Since September, rumors sweeping in from the Vatican said Pope Francis would demote former St. Louis archbishop Raymond Burke, an outspoken, hard-line conservative cardinal.
On Saturday, the pope made the demotion official. Burke has been removed from his lofty position as prefect of the Apostolic Signatura, the Catholic church's highest court, to be replaced by archbishop Dominique Mamberti, who was serving as the Vatican's foreign minister.
"I very much have enjoyed and have been happy to give this service [to the Apostolic Signatura], so it is a disappointment to leave it," Burke told Buzzfeed, adding later, "I trust that by accepting this assignment, I trust that God will bless me, and that's what's in the end most important."
Vatican observers have called the demotion "unprecedented" and an "eminent decapitation," especially since Burke's new job as the honorary head of the Sovereign Military Order of Malta is a largely ceremonial position.
"The position of patron of the Order of Malta is usually given to a retired cardinal, or as a second task to an active cardinal," according to the National Catholic Reporter. "It has almost no responsibilities."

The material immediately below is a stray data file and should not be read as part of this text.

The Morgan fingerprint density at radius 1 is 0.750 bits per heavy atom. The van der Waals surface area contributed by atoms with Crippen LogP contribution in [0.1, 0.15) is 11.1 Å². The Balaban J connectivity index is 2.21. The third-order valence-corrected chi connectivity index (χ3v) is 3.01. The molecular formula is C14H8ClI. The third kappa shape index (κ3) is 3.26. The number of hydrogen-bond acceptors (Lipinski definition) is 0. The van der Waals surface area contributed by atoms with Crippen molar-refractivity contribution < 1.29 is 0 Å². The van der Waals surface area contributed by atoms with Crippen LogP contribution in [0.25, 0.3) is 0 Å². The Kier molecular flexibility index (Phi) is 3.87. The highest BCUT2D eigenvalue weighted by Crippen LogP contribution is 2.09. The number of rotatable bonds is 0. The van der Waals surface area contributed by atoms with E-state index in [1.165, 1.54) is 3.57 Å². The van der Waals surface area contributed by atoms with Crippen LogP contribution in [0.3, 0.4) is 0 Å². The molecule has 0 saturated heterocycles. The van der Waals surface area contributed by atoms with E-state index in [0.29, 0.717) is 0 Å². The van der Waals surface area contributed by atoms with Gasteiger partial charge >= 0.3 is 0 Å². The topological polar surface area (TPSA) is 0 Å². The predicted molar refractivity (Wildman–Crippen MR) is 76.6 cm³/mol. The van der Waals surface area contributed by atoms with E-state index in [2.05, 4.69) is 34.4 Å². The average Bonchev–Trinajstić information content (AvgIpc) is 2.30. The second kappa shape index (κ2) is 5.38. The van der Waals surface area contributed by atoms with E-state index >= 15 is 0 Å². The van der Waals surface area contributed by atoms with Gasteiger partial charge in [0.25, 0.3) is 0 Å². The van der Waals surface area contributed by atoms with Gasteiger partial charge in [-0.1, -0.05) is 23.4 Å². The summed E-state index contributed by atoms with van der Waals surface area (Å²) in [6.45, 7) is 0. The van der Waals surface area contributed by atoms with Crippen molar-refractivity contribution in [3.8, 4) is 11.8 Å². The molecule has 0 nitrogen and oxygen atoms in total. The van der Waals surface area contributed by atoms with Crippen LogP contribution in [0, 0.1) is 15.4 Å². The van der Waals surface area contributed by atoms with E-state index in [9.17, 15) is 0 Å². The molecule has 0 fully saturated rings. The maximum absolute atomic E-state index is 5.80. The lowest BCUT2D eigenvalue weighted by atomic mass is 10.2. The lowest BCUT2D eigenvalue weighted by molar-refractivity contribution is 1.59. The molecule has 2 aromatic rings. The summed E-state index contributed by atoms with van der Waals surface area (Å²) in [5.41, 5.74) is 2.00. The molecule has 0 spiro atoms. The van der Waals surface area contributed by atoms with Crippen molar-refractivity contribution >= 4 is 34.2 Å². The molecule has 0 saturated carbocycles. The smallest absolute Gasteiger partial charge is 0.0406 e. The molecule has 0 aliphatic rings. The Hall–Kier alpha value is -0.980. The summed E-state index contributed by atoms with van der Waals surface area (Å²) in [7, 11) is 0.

Burke, a highly conservative church leader, once told St. Louis voters it was a mortal sin to vote for a candidate who supports abortion rights and told the Catholic world recently that gay relationships are "always and everywhere wrong, evil" even as the church considered broadening rights for LGBT followers.
Burke's demotion isn't the result of a personality clash between Burke and the pope, but rather indicates that the church could be headed in a new direction, said Frank Flinn, a retired adjunct professor of religious studies at Washington University, when Daily RFT first heard about Burke's demotion in September.
"The pope wants to turn the offices of Church aback into to services of Christ," Flinn said. "He aims to just change the whole idea of what bishops and priests and clergy do. They are to serve the people, to serve the members of the Church. If there is one theme to his papacy, that is going to be it."
And Burke won't be a big part of the papacy's direction. "[Burke] is removed from all power," Flinn said.
The Archdiocese of St. Louis released a brief statement congratulating Burke on his new role:
The Archdiocese of St. Louis extends prayerful congratulations to its former Archbishop and Archbishop Emeritus, His Eminence Raymond Leo Cardinal Burke, as he assumes his new role of cardinal patron of the Knights and Dames of Malta.